Mary Robbins was nurtured and inspired from a young age by her Mom’s community activism and inclusive spirit. Mary’s many years of community engagement and organizing date back to her participation as a data observer/ collector for a MIT sponsored Acid Rain study as a middle schooler and volunteering with Ted Kennedy’s presidential campaign as a freshman in high school.
Following college (Mount Holyoke College - 1987) and graduate school (Yale School of Environmental Management - 1989), Mary spent 10 years at the Massachusetts Water Resources Authority. As a Project Engineer Mary was first tasked with working with community groups to reduce toxins in both wastewater and storm water. In this capacity Mary helped bring the “Don’t Dump, Drains to Boston Harbor” plaque project to New England from Seattle, co-directed the piloting of the first regional household hazardous waste collection program in Massachusetts and successfully established 10+ community-based used oil education and collection centers across Boston and surrounding communities (at the time the dumping of used car oil into storm drains was a significant issue). As the Policy and Planning Manager for the MWRA Executive Office, Mary led the development of mitigation measures that would ensure fair and consistent treatment of community impacts related to MWRA construction projects, wrote many staff summaries in collaboration with staff who were presenting to the Board and authored MWRA’s first 5 year Report to the Governor and the Legislature.
More recently (Dec. 2012 to Jan. 2022), Mary worked on behalf of the Worcester Area Mission Society (WAMS) to develop socially-based community programs and events including, 1) Summer CUBS, a collaboration with Clark University and Woodland Academy that offers innovative and effective summer learning to Woodland Academy students; 2) ReachOut Worcester, a collaboration with Worcester Fellowship and Thursday Cafe that introduces teens to the subject of homelessness in ways that promote understanding, respect and opportunities for affecting positive change; and 3) the Sustainable Massachusetts Conference Event Series aimed at breaking down silos within the Massachusetts social welfare system. At the time of this conference series Massachusetts was experiencing an unprecedented number of families seeking housing assistance, necessitating the increased use of hotels/motels as emergency shelters. Together with numerous non-profit groups across the State, most notably Friends of Families in Transition (FIT) and South Middlesex Opportunity Council (SMOC), WAMS sought to bring about greater efficiency, compassion and equity among service providers, clients and "do-gooding" community members alike, in their approach to this crisis. We are experiencing a similar crisis in our approach to the many Haitian refugees occupying hotel/motel shelters today.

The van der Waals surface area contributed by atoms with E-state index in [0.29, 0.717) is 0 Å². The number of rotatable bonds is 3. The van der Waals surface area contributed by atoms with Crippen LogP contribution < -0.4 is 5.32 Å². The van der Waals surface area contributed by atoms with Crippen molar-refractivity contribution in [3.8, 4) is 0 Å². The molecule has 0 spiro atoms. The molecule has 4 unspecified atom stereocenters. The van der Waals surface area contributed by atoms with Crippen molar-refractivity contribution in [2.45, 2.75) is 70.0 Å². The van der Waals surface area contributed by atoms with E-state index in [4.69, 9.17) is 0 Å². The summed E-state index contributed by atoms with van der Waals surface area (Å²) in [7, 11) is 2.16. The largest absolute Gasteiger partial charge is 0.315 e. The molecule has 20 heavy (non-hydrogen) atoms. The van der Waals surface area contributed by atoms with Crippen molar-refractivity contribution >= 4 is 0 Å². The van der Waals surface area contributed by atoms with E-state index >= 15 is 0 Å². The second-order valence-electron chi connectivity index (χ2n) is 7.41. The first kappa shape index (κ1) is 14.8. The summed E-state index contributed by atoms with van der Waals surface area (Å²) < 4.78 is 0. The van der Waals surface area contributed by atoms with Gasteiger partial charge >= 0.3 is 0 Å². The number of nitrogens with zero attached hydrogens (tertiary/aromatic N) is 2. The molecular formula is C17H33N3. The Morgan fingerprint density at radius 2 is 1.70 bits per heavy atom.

Before, during and following her time at WAMS, Mary passionately served as a volunteer in the work of Matthew25 Worcester, Habitat for Humanity MW/GW, Worcester Fellowship/ Thursday Café and the Pastoral Counseling Centers of MA. She currently co-chairs a NST supporting an Afghan family who has come to reside in her home town of Northborough and is actively involved in the foster care system. Mary and her husband are parents to four children including a pre-adoptive foster son who has been in their care since 2019. In 2021 they added Cali to their family - a rescued dog from Mississippi.